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Insecure Writer’s Support Group

It is again the First Wednesday for IWSG, and the August 2 Question: What are your pet peeves when reading/writing/editing?

Alex always comes up with the most entertaining questions! I have an entire menagerie of pet peeves on all three subjects, but space requires me to limit to one, so I choose:

Pet Peeves When Reading

Pet Peeves involving Dearest Husband/Significant Other/Love of My Life (just to clarify, all the same man)

  • I am engrossed in a thrilling “what’s going to happen next” book.
    Coe: “Hey Lee – watch this amazing [insert stupid sports game of your choice] replay!”
    Me: “Yup. Pretty amazing.” [grumbling while I attempt to regain my literary reverie].
  • We are both engrossed in a thrilling “what’s going to happen next” book.
    Coe: “Hey Lee – here’s some really great dialogue you can use in your book.” Proceeds to read really great dialogue aloud.
    Me: Yup. That’s really great dialogue. But I can’t use it, because that would be plagiarism, and that’s against the law.”
    Coe: “Well, you could change some of the words.”
    Me: “Indeed. I could do that.”

On the non-Coe list of peeves:

  • Authors setting up Rules, then not following them, particularly in the paranormal genre. But this is applicable to others, i.e. the history in historical mysteries sets up Rules. When characters behave outside of the historical time-frame, they break the Rules, thereby taking me out of the story and causing a big eye-roll. (BIG TIME author guilty of this).
  • Getting into a well-crafted story, with good character development, lots of twists and turns, then being cheated by an irritatingly sloppy, rushed wrap-up. (More than one BIG TIME author guilty of this).
  • Characters who make one moronic decision after another, on the pretext of “moving the story forward.” It particularly peeves me when those characters are female.
  • Writing about any specialty, (i.e. police work, firefighters, firearms, medicine) without doing the research. I know movies and television are completely disassociated from reality (for example, handing a criminal/terrorist a handgun with an empty clip, and the criminal/terrorist is SURPRISED that the gun isn’t loaded. Anyone who has handled a firearm would KNOW the clip was empty. Ammo is heavy). Again, I am rolling my eyes and looking to spend my hard-earned book money on a different author.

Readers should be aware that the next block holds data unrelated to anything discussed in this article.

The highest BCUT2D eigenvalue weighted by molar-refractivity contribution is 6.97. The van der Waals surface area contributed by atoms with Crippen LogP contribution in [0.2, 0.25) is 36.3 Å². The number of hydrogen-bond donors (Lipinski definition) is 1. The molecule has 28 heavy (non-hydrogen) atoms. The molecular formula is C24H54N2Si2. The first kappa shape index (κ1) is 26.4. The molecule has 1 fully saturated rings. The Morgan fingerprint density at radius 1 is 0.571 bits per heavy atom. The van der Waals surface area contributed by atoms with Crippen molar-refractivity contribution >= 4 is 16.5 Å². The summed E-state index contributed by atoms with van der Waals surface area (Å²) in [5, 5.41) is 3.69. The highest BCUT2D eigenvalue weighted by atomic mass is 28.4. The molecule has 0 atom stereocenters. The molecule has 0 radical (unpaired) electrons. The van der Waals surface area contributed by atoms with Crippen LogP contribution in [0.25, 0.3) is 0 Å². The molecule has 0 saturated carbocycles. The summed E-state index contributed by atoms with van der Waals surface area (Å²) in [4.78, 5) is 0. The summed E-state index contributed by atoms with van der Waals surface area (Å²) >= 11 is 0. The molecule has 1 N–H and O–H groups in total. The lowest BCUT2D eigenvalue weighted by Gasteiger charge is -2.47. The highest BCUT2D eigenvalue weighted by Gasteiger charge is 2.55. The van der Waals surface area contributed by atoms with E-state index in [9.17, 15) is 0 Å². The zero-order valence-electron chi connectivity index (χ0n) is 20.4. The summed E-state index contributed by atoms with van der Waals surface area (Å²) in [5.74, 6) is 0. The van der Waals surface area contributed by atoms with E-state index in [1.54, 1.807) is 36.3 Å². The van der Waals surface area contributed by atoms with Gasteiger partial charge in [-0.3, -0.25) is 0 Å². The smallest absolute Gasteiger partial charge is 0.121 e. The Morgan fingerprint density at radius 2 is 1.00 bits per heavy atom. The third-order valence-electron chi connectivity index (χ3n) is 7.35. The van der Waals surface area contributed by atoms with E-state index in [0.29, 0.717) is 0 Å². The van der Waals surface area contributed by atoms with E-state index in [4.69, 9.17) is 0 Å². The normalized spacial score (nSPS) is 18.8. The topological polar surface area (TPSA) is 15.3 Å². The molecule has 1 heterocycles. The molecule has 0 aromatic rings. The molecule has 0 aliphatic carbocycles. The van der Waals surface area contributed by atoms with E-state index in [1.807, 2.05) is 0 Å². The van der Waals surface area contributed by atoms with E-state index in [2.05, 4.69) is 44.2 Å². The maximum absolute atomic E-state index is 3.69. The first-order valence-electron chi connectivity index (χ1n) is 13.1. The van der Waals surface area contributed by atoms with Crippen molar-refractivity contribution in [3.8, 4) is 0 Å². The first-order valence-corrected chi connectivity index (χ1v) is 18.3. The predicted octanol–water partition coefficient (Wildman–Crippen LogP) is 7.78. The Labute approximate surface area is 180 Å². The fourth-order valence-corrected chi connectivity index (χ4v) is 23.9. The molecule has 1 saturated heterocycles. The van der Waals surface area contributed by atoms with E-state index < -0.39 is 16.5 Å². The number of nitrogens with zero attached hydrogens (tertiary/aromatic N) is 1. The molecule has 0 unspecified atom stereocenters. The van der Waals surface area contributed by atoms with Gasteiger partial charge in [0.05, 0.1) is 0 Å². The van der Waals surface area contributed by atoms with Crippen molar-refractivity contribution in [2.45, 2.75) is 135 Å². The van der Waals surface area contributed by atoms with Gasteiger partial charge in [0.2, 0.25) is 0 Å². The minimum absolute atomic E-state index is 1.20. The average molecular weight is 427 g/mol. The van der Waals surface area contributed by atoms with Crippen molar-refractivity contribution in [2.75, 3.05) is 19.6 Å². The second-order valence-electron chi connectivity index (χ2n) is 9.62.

• Coincidence to explain anything. Coincidences cause me to stop reading. Life is too short to waste time on coincidences.

That said, it is no coincidence that our fabulous co-hosts will have many more insights on these subjects and none of them will include crabbing about Coe. Do stop by:

Christine Rains
Dolarah @ Book Lover
Ellen @ The Cynical Sailor
Yvonne Ventresca
LG Keltner

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  1. I love your pet peeves related to your hubby 🙂 It’s so important to do research if you’re going to write about something technical, specialty etc. because someone is going to know something about it and catch your mistakes. In any case, I would think that the research would be a fun part of the writing process, learning about something new.

    • Lee says:

      Exactly, Ellen. I get so wrapped up in research; first because I want to be accurate; second, because I inevitably become so curious about a new subject that I just want to dig deeper and deeper. I want to see the landscape, hold the gun, study a building’s blueprint.

  2. emaginette says:

    All good points. I never thought about ammo being heavy but YEAH! I’m sure it is. hehehe

    Anna from elements of emaginette

    • Lee says:

      My family has police, firefighters, lawyers, medical personnel. Do not get into a room with us when those kinds of television programs are on. We rip up the lousy representations without mercy!

  3. Those sloppy, rushed wrap-up endings drive me crazy, too. It can take what was going to be, for me, a 5 star rated book and drop it down a star or two.

    • Lee says:

      I agree Madeline. I’ve thought more than once at the end of a good book that the author must have hit a publishing deadline and thrown some crap together to finish up.

  4. Amen on the moronic female protagonists! If I’m going to spend a book’s worth of time with a character, I need to relate to her in some way–and I don’t relate to silly twits.

    • Lee says:

      Nor do I. I routinely dump a book early on if the female lead has done more than one or two stupid things to make me lose respect for her.

  5. Yvonne V says:

    Great points, especially about the research.